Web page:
Of the four right-handers under the age of 25 on the Astros’ 40-man roster, Lance McCullers is the only pitcher on the active roster. (Photo by Juan DeLeon/Icon Sportswire via Getty Images)
A cursory glance at the 40 selections made by the Houston Astros in the first-year player draft earlier this week doesn’t yield much in the revelation of definitive trends excluding perhaps the 33 college players drafted, a whopping 32 in succession following the selection of Juanita (Washington) High School right-hander Jayson Schroeder in the second round (93rd overall).
A deeper dive, however, offers a glimpse at something noteworthy if not outright strategic. Half of the Astros’ draftees were right-handed pitchers, including six of their first dozen selections. Stuffing the farm system with a glut of right-handers isn’t necessarily groundbreaking in approach, but given where the Astros stand relative to the depth of quality righties in their organization, bloating the minors with arm talent qualifies as an intelligent assessment of odds.
Mike Elias, assistant general manager, player acquisition, aligned the Astros’ draft philosophy with the standard pursuit of the best talent available, especially in the earlier rounds of the draft when prime talent is at a premium. Even if the Astros can be described as bereft at a particular position in the system, their draft board wasn’t shaped by filling any specific needs.
“These guys take a while to get to the big leagues; you never know what your major-league roster construction is going to look like,” Elias said. “Case in point: We took Alex Bregman (second overall in 2015) while we had Carlos Correa playing for us and it didn’t faze us to draft another shortstop. We don’t like to worry about that (filling a position of need) too much.”
Still, stockpiling right-handers who fill the desired requirements of having “good stuff, good performance, and good command” addressed an area of attrition within the farm system.
The Astros feature two right-handed pitchers among the top 100 prospects across baseball according to MLB.com: Forrest Whitley and J.B. Bukauskas, rated seventh and 68th, respectively. Whitley, a product of Alamo Heights High School (San Antonio, TX), was a first-round selection (17th overall) by the Astros in 2016; Bukauskas was tabbed 15th overall out of the University of North Carolina the following year. The Astros’ ranks have been thinned by a series of trades jettisoning prospects in exchange for veterans capable of bolstering the major-league roster.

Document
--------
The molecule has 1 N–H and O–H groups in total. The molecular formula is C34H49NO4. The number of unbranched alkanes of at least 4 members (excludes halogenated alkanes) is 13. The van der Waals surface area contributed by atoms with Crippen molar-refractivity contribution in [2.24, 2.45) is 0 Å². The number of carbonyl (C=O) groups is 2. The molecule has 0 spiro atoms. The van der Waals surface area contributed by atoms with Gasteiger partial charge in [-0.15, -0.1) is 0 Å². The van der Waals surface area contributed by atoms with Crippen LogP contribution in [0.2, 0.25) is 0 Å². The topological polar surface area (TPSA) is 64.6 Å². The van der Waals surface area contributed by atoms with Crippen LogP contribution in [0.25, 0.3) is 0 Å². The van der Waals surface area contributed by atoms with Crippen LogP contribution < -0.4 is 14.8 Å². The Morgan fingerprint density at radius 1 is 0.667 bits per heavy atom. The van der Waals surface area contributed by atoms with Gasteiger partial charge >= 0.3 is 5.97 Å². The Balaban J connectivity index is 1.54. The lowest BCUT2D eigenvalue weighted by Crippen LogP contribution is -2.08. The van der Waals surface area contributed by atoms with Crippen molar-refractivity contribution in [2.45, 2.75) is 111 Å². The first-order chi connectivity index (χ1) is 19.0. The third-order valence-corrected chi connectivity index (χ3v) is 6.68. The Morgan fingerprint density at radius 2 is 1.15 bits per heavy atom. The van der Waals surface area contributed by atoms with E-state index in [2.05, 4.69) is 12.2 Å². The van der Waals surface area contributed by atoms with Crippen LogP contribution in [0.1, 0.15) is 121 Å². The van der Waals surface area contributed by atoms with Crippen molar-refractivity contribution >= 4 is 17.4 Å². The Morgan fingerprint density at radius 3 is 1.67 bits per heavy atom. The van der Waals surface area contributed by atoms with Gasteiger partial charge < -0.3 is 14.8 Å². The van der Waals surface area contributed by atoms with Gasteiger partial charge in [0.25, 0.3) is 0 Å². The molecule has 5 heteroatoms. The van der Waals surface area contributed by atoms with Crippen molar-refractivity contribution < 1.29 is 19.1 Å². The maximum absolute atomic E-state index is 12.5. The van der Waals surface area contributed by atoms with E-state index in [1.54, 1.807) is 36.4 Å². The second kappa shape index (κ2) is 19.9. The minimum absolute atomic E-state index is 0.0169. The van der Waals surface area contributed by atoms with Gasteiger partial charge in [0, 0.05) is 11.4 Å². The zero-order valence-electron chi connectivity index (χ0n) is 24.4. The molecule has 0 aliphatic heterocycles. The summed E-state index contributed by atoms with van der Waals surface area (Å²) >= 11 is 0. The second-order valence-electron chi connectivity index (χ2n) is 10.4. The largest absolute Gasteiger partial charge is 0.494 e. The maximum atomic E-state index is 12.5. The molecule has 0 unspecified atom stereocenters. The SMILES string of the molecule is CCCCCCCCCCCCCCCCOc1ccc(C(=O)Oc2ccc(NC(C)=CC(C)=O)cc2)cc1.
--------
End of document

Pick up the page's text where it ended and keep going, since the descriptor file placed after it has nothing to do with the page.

Right-hander Justin Verlander and catcher Brian McCann were instrumental in the Astros securing their first World Series pennant last season, but the trades to acquire both cost the organization right-handed pitching prospects currently ranked among the top 100 by MLB.com. The Astros shipped Franklin Perez (No. 33) to Detroit as part of the package to land Verlander at the waiver deadline last season. On Nov. 17, 2016, the Astros traded Albert Abreu to the Yankees in exchange for McCann. Abreu is currently rated 65th among all prospects in baseball.
Throughout the majors, there are a number of young right-handers and former Astros farmhands making inroads. Mike Foltynewicz, sent to Atlanta on Jan. 14, 2015 as part of a package to land Evan Gattis, fired a two-hitter against the Nationals for his first career shutout on June 1. Vince Velasquez, central to the haul that brought closer Ken Giles to Houston on Dec. 12, 2015, leads Phillies starters averaging 11.2 strikeouts per nine innings. Daniel Mengden owns a 123 adjusted ERA over his last 20 starts with the Oakland Athletics, who traded southpaw Scott Kazmir to the Astros in order to secure Mengden on July 23, 2015. Gerrit Cole has excelled during his first season with the Astros, but his offseason acquisition cost them Joe Musgrove, who allowed one earned run over 14 innings in his first two starts with the Pirates.
Of the four right-handers under the age of 25 currently on the Astros’ 40-man roster, only Lance McCullers occupies a spot with the big-league club. Perhaps Whitley and Bukauskas, and maybe even right-hander Corbin Martin, will fulfill their promise as prospects in the future, but if the Astros are to successfully meet the simultaneous challenge of pursuing a second championship while maintaining a sustainable winner, they will need recent draftees like Schroeder, Cody Deason, R.J. Freure, Austin Hansen, Brett Conine, and Mark Moclair to perhaps fill the void of the arms traded in pursuit of their pennant.